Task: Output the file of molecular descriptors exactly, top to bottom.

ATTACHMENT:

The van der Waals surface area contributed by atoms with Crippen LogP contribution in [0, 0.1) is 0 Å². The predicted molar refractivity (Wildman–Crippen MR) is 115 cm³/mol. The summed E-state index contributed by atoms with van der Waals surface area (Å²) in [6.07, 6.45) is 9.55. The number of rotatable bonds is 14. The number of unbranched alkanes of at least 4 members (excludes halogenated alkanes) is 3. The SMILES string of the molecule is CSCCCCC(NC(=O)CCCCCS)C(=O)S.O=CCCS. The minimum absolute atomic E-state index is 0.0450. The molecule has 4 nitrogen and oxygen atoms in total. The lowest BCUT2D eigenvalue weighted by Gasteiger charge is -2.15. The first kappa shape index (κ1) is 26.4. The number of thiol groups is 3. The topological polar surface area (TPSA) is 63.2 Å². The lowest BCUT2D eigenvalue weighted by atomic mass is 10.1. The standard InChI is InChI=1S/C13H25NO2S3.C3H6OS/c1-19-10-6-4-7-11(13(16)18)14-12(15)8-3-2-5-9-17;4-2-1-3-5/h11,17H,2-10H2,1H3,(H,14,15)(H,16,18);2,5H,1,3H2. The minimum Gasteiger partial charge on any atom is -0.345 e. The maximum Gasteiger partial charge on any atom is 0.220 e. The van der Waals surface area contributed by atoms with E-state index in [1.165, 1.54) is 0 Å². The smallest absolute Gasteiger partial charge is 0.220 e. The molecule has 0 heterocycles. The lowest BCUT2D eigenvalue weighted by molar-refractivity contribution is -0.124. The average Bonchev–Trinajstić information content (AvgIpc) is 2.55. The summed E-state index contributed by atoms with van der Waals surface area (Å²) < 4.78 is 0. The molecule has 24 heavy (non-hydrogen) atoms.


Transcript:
The van der Waals surface area contributed by atoms with Crippen LogP contribution in [0, 0.1) is 0 Å². The predicted molar refractivity (Wildman–Crippen MR) is 115 cm³/mol. The summed E-state index contributed by atoms with van der Waals surface area (Å²) in [6.07, 6.45) is 9.55. The number of rotatable bonds is 14. The number of unbranched alkanes of at least 4 members (excludes halogenated alkanes) is 3. The SMILES string of the molecule is CSCCCCC(NC(=O)CCCCCS)C(=O)S.O=CCCS. The minimum absolute atomic E-state index is 0.0450. The molecule has 4 nitrogen and oxygen atoms in total. The lowest BCUT2D eigenvalue weighted by Gasteiger charge is -2.15. The first kappa shape index (κ1) is 26.4. The number of thiol groups is 3. The topological polar surface area (TPSA) is 63.2 Å². The lowest BCUT2D eigenvalue weighted by atomic mass is 10.1. The standard InChI is InChI=1S/C13H25NO2S3.C3H6OS/c1-19-10-6-4-7-11(13(16)18)14-12(15)8-3-2-5-9-17;4-2-1-3-5/h11,17H,2-10H2,1H3,(H,14,15)(H,16,18);2,5H,1,3H2. The minimum Gasteiger partial charge on any atom is -0.345 e. The maximum Gasteiger partial charge on any atom is 0.220 e. The van der Waals surface area contributed by atoms with E-state index in [1.165, 1.54) is 0 Å². The smallest absolute Gasteiger partial charge is 0.220 e. The molecule has 0 heterocycles. The lowest BCUT2D eigenvalue weighted by molar-refractivity contribution is -0.124. The average Bonchev–Trinajstić information content (AvgIpc) is 2.55. The summed E-state index contributed by atoms with van der Waals surface area (Å²) < 4.78 is 0. The molecule has 24 heavy (non-hydrogen) atoms.